Monday, July 12, 2010

The Killing Fields (Part 1/4): Killing Modernism

Anne Truitt, Southern Elegy (1964), Rosalind Krauss, Incomplete Klein Group Diagram (1979)

At the Sculpture Center’s panel, Expanded. Exploded, Collapsed? held this past April in celebration of the 31st anniversary of Rosalind Krauss's essay Sculpture in the Expanded Field (I did not ask, but one wonders what they will do for the 53rd jubilee), the sculptor Josiah McElheny playfully quoted some anonymous snark (almost certainly Michael Fried) as saying, “We all just discovered Klein groups at the time, we thought the essay was just to show she knew how to use them.” Never mind how dismissive this is of Krauss’s intellect; it ignores how effective Krauss’s use of the Kline group diagram was. The curator Fionn Meade's introduction to the panel focused on what was left out of the the Field (civil rights as monument, the Judson Group as sculpture, Joseph Beuys as persona non grata) but made clear that even thirty years later the Expanded Field, no matter how imperfect, remains a "hinge" between the modern and postmodern. Krauss's diagram of the Expanded Field was machine built to kill and bury Modernism:
It seems fairly clear that this permission (or pressure) to think the expanded field was felt by a number of artists at about the same time, roughly between the years 1968 and 1970... had entered a situation the logical conditions of which can no longer be described as modernist. In order to name this historical rupture and the structural transformation of the cultural field that characterizes it, one must have recourse to another term. The one already in use in other areas of criticism is postmodernism. There seems no reason not to use it.

Gabriel Orozco, Black Kites (1997); Carl Schmitt, The Concept of the Political (1972)

In his essay, Revising Modernism, Representing Postmodernism, Michael Newman notes that, "A definition for postmodernism depends on how modernism is defined. Confusion arises because ‘modernism’ and ‘postmodernism’ are used as both aesthetic categories and terms for cultural phenomena which coincide with epochs of history." Krauss was importing the form of the Klein group diagram from the humanities. Beyond illustrating her immediate argument about art, the diagram indicated, as a theorist,  she was concerned with a postmodernism in its broader sense. In his essay Postmodernism And Consumer Society, Fredric R. Jameson explains "the other areas of criticism" Krauss was referring to:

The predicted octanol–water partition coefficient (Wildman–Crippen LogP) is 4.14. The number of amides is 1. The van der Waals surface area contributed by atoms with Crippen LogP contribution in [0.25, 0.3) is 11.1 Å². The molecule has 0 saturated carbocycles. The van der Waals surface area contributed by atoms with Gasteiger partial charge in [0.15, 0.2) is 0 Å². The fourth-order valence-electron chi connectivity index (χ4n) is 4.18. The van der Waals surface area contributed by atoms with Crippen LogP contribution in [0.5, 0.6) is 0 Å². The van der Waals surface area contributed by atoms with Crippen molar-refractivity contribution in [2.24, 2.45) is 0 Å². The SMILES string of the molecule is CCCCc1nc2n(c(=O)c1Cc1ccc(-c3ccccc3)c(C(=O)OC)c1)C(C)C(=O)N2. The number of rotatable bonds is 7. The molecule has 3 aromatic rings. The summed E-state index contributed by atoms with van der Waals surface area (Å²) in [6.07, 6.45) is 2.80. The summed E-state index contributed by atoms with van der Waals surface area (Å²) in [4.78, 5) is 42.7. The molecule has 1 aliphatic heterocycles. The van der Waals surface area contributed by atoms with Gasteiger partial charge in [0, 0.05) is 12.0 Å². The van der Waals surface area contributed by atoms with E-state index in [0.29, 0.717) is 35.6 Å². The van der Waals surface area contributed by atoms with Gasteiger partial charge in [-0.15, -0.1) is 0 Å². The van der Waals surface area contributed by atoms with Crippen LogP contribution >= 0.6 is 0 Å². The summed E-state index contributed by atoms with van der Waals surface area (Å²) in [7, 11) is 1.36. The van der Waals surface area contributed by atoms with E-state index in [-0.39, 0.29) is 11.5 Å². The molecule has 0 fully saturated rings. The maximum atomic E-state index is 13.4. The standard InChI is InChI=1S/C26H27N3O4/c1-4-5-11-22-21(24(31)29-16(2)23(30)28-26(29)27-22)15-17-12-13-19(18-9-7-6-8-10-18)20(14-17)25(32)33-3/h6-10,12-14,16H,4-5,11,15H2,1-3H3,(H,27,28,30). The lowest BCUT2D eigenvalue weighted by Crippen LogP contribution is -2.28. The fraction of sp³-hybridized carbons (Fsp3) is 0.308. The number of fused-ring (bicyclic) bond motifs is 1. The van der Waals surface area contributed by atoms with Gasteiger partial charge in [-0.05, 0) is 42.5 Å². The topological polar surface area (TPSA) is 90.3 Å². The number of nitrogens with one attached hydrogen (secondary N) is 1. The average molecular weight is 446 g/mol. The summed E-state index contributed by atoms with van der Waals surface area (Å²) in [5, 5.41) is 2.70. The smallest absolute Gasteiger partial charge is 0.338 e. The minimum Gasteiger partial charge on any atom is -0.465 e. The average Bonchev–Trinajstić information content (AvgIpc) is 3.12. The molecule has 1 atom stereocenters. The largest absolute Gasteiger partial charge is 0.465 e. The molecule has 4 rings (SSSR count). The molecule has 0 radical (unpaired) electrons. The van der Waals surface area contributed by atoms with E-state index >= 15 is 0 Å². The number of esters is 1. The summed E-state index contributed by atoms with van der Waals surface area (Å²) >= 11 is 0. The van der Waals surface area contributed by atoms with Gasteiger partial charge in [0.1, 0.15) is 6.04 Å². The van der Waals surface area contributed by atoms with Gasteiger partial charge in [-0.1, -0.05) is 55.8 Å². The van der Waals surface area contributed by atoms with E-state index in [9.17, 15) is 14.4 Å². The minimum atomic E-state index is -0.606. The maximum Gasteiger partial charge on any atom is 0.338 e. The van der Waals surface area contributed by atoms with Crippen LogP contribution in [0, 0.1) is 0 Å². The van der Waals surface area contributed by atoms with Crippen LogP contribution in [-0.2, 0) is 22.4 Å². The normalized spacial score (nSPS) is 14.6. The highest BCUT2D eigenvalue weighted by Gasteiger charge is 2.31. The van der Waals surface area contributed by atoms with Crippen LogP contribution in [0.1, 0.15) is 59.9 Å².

Today, increasingly, we have a kind of writing simply called "theory" which is all or none of those things at once. This new kind of discourse, generally associated with France and so - called French theory, is becoming widespread and marks the end of philosophy as such. Is the work of Michel Foucault, for example, to be called philosophy, history, social theory or political science? It's undecidable, as they say nowadays; and I will suggest that such "theoretical discourse" is also to be numbered among the manifestations of postmodernism.
Newman notes that "Modernity has been understood as the period of modernization; and postmodernity as the period of consumer society within corporate capitalism; the period of fundamental changes; or as the period of the loss of legitimation by the great narratives of Enlightenment." The Klein group makes Krauss's position clear, but clarity does not mean simplistic or obvious. As a theorist she is an unambiguous "hinge" on to a postmodernism as Newman describes it; postmodernism in its broadest sense. She was allying herself with the theoretical discourse that Jameson says was emerging at that time. The modernism she was setting out to bury was theoretical discourse that had entered WWII as a utopian project to rebuild the world from the ground up, and emerged from the War as an institutional program to rebuild the world from the ground up.
Fionn Meade was correct to the inadequacy of Krauss's Expanded Field however. At best it is a deeply limited description of "artistic practices" (Krauss's term). That is because while she was she was staking the broadest possible territory for herself as a theorist, she was simultaneously taking aim at a very narrow definition of modernism.  She was attacking the modernism of Clement Greenberg, as formulated in his essay Modernist Painting.
Henry Moore, Nuclear Energy (1967); Fredric Jameson, The Concept of Utopia (2005)

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